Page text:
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Joe Arnold's Blog

Founder / CEO SwiftStack

Last year (31st, May 2007) I interviewed the Yahoo! Web Messenger team. They were one of the first teams I helped to coach at Yahoo!. During that interview we discussed their use of Continuous Integration. This is a transcript of that discussion. It didn’t take a lot to get them talking.

Me: So tell me about the continuous integration system.

Pair Programming at Yahoo!

Ben: We fought it for so long… and we’ve finally given in. And it’s the greatest thing ever.

Henri: We originally thought: “We build our stuff, it works. Why do we need something so complicated?” But it’s actually really really nice. We miss it a lot when we don’t have it. When we have check-ins that don’t get built right away, we don’t know if it’s working or not… it kind of hurts.

Mark: What’s really amazing is that every time the build machine process breaks for a day, it’s always the cause of trauma. A bug gets in! You would think it was coincidence if it wasn’t so regular. [laughs]

It’s unbelievable… The one day that the build machine breaks (and say there has been five check-ins) — now we don’t know which one broke this feature! “Ahhggg! if only the build machine were here, that way we would know if it was my check in, or your check in.” Every time [the continuous build system breaks] something like that happens!

It’s just proof that, without it, we would be constantly be saying, “how the hell did this bug show up? Whose fault is this? Is this my fault? I don’t even know?”

Ben: It has saved us an incredible amount of time — much more time than we have ever put in.

Mark: It [the continuous integration system] is a lot of heartache. We will say that. It’s great. We’ll agree. Anyone should know that they have to believe that there will be this big payoff because it consumes time every week to keep it going.

Jon: We had this bizarre bug where the emoticons were appearing off to the side. They were right on the contact list after you scroll. Nobody had this except Stephanie (a product manager). So we talked about it and I looked at it. And she was able to track it down through the build machine — where it did start to happen and where it didn’t start to happen. [She narrowed it down to] between two builds. And we had this one minor check-in where we added a drop shadow to the conversation list. We were like, there is no way that this could be the problem. But, low and behold, we removed the drop shadow and the problem was completely fixed. Because we had the [build] machine, we were able to track down where this bug was.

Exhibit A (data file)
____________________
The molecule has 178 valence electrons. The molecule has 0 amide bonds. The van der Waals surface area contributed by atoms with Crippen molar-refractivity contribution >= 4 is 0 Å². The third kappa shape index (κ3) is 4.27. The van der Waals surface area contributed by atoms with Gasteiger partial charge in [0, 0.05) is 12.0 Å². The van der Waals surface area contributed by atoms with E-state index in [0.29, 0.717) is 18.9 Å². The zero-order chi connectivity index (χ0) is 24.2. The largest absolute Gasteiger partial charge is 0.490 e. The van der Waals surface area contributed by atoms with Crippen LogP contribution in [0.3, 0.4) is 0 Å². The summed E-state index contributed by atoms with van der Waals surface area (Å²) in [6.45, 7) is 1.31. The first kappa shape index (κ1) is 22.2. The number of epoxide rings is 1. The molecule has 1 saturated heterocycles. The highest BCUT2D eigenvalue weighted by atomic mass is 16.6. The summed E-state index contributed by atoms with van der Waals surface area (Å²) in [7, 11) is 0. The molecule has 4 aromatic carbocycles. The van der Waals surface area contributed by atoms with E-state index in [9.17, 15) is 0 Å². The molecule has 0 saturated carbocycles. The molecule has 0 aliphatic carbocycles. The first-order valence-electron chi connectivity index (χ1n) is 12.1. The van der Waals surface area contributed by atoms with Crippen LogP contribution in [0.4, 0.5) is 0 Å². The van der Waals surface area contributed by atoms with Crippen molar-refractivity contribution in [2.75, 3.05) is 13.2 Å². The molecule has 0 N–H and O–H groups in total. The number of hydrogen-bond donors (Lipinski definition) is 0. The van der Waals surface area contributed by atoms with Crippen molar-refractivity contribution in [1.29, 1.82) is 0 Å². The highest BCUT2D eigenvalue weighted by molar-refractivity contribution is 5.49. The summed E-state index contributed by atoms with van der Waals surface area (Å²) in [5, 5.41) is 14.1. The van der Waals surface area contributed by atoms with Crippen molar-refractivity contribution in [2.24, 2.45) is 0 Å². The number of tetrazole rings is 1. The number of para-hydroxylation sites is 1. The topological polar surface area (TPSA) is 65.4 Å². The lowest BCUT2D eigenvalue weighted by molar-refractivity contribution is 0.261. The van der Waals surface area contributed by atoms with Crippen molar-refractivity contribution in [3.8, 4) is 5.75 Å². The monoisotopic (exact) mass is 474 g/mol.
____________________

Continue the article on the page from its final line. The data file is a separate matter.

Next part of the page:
Mark: Here’s another big thing that people don’t appreciate until you get it: It means that everyone is always using the latest build — and the latest build changes. So Stephanie goes to lunch and logs back in. She’s using the latest build. And bugs are caught really fast. And features are checked in really fast. We knew the last part (features checked in fast), but we didn’t think of the first part (using the latest build).

Stephanie might say: “Oh! I’ve got icons now!” (Or later when getting a new build) “oh… the icons are not in the right spot.” [I would follow up] “Can you go back a build?” [Therefore,] I might find out that day that I broke something.

There isn’t such thing as a broken build. Because of the automatic continuous build integration system with email announcements, no build stays broken. That’s really a big deal. There isn’t such thing as a broken build. Other than the build broke for a moment, so [therefore] somebody is going to fix it. We all know something has happened because we all get the email. We can usually see from the change list who is responsible.

Word.

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